Historical data

Historically, the Russian Empire was the world leader in buckwheat production.<ref>Template:Cite web Title in Russian: Тяжёлая судьба русской гречихи</ref> Growing areas in the Russian Empire were estimated at Template:Convert, followed by those of France at Template:Convert.<ref>Template:Cite book</ref> In 1970, the Soviet Union grew an estimated Template:Convert of buckwheat. As of 2016, it remains a key cereal.<ref>Template:Cite news</ref><ref name=faostat16/>

In the northeastern United States, buckwheat was a common crop in the 18th and 19th centuries. Cultivation declined sharply in the 20th century due to the use of nitrogen fertilizer, to which maize and wheat respond strongly. Over Template:Convert were harvested in the United States in 1918. By 1954, that had declined to Template:Convert, and by 1964, the last year annual production statistics were gathered by USDA, only Template:Convert were grown. However, it may benefit from an "explosion in popularity of so-called ancient grains" reported in the years 2009-2014.<ref>Template:Cite news</ref>

Buckwheat production – 2016
Country tonnes
<center>Template:CHN <center>404,259
<center>Template:UKR <center>176,430
<center>Template:FRA <center>122,206
<center>Template:POL <center>118,562
<center>World 2,395,822
Source: FAOSTAT of the United Nations<ref name="faostat16">Template:Cite web</ref>

Template:Nutritional value


In 2016, world production was 2.4 million tonnes, led by Russia with 50% of the world total and China with 17%.<ref name=faostat16/>







Buckwheat contains 0.4 to 0.6 mg/g of fagopyrins (at least 6 similar substances)<ref name="eguchi">Template:Cite journal</ref><ref>Template:Cite journal</ref><ref>Template:Cite journal</ref>

Aromatic compounds

Salicylaldehyde (2-hydroxybenzaldehyde) was identified as a characteristic component of buckwheat aroma.<ref>Template:Cite journal</ref> 2,5-dimethyl-4-hydroxy-3(2H)-furanone, (E,E)-2,4-decadienal, phenylacetaldehyde, 2-methoxy-4-vinylphenol, (E)-2-nonenal, decanal and hexanal also contribute to its aroma. They all have odour activity value more than 50, but the aroma of these substances in an isolated state does not resemble buckwheat.<ref>Template:Cite journal</ref>


In a 100-gram serving providing 343 calories dry and 92 calories cooked, buckwheat is a rich source (20% or more of the Daily Value, DV) of protein, dietary fiber, four B vitamins and several dietary minerals, with content especially high (47 to 65% DV) in niacin, magnesium, manganese and phosphorus (table). Buckwheat is 72% carbohydrates, including 10% dietary fiber, 3% fat and 13% protein (table).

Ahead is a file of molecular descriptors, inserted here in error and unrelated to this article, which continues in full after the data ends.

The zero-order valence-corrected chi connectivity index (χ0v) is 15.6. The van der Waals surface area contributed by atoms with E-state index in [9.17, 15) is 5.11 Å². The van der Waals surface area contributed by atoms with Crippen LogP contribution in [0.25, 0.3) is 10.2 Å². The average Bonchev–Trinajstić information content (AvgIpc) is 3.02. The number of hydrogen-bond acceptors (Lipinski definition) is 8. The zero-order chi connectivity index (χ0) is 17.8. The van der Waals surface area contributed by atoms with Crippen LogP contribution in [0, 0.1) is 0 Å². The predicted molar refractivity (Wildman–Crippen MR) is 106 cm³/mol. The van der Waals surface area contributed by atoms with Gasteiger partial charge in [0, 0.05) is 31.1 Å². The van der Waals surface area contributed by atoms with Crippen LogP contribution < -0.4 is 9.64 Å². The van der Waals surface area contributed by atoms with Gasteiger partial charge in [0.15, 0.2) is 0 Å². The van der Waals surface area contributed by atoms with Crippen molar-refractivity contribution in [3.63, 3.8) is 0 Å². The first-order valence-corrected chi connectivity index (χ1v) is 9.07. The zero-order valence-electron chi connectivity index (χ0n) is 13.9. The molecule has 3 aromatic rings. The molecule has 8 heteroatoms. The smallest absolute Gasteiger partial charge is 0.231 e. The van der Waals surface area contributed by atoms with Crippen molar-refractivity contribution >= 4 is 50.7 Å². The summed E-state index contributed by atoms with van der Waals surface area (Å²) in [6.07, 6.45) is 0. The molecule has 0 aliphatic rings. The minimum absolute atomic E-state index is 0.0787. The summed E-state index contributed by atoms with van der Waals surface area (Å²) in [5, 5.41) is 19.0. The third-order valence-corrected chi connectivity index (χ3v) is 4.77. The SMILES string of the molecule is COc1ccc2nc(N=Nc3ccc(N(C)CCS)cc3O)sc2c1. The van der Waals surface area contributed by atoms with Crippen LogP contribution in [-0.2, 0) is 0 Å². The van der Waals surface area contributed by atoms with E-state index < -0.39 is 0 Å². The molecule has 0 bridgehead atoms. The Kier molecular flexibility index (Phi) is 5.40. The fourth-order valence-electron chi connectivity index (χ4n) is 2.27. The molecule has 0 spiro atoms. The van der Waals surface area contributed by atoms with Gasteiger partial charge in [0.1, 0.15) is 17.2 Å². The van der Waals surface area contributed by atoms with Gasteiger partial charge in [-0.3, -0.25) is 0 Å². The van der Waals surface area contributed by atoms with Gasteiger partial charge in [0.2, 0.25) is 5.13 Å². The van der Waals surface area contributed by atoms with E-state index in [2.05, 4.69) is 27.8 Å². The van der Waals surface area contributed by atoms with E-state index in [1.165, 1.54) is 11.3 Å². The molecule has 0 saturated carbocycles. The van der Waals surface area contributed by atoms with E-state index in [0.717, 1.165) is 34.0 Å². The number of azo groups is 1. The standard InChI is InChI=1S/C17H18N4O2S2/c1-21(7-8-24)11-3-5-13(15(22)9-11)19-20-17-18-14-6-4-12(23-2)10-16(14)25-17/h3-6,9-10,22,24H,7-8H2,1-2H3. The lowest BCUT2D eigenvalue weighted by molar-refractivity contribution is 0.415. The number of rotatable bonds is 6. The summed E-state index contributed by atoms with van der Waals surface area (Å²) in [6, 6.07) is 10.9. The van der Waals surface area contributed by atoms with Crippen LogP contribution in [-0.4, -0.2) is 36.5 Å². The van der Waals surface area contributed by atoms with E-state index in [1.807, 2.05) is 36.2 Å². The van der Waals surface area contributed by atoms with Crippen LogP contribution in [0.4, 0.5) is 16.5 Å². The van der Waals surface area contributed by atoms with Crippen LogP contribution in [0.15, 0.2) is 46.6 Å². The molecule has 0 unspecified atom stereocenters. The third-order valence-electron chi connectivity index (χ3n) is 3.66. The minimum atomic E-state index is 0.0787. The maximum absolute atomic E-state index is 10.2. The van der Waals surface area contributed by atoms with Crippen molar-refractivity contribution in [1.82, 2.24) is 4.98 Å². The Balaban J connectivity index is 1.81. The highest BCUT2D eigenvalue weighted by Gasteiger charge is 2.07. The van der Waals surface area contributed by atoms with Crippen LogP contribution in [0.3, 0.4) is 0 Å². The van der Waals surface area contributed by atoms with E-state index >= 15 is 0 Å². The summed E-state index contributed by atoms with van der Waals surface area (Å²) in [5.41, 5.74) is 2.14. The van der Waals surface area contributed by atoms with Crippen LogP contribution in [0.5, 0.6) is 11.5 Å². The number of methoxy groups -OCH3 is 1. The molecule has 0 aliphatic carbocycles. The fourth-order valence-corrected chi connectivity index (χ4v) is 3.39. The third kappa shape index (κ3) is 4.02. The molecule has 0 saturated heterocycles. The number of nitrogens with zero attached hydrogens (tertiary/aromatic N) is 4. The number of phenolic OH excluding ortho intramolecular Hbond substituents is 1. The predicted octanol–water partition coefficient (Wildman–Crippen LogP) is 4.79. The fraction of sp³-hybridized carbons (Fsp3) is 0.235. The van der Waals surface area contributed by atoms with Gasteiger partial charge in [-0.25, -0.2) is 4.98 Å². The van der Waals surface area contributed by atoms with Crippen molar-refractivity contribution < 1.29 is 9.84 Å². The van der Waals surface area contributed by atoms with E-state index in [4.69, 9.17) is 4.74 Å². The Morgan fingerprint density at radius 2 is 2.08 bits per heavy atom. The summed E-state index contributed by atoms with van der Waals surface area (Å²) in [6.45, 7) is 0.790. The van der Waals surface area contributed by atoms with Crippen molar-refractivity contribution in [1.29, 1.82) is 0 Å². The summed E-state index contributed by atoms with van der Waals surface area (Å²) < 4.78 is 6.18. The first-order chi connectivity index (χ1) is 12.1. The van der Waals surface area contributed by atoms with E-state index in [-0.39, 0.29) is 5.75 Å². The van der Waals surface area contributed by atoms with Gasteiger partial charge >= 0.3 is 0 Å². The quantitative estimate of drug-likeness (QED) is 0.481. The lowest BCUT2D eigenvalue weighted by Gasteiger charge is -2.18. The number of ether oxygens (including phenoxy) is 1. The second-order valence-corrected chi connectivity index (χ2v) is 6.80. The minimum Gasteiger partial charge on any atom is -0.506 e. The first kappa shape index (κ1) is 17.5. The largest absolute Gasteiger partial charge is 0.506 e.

Gluten free

As buckwheat contains no gluten, it may be eaten by people with gluten-related disorders, such as celiac disease, non-celiac gluten sensitivity or dermatitis herpetiformis.<ref name=CiacciCiclitira2015>Template:Cite journal</ref><ref name=NIH2016>Template:Cite web</ref> Nevertheless, buckwheat may have gluten contamination.<ref name=CiacciCiclitira2015 />

Negative reactions

Cases of severe allergic reactions to buckwheat and buckwheat-containing products have been reported.<ref name=WieslanderNorback2001>Template:Cite journal</ref>

Buckwheat contains fluorescent phototoxic fagopyrins.<ref name=eguchi/> Seeds, flour, and teas are generally safe when consumed in normal amounts, but fagopyrism can appear in people with diets based on high consumption of buckwheat sprouts, and particularly flowers or fagopyrin-rich buckwheat extracts.<ref>Template:Cite journal</ref> Symptoms of fagopyrism in humans may include skin inflammation in sunlight-exposed areas, cold sensitivity, and tingling or numbness in the hands.<ref name=BenkovicKreft2015>Template:Cite journal</ref>



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Buckwheat flour
Buckwheat products
Soba noodles made from buckwheat flour
Kuttu ke pakore, a snack made from buckwheat flour, India
Black buckwheat tea (黑苦荞茶) produced in Sichuan Province, China

The fruit is an achene, similar to sunflower seed, with a single seed inside a hard outer hull. The starchy endosperm is white and makes up most or all of buckwheat flour. The seed coat is green or tan, which darkens buckwheat flour. The hull is dark brown or black, and some may be included in buckwheat flour as dark specks. The dark flour is known as blé noir (black wheat) in French, along with the name sarrasin (saracen).

Buckwheat noodles have been eaten by people from Tibet and northern China for centuries, as wheat cannot be grown in the mountain regions. A special press made of wood is used to press the dough into hot boiling water when making buckwheat noodles. Old presses found in Tibet and Shanxi share the same basic design features. The Japanese and Koreans may have learned the making of buckwheat noodles from them.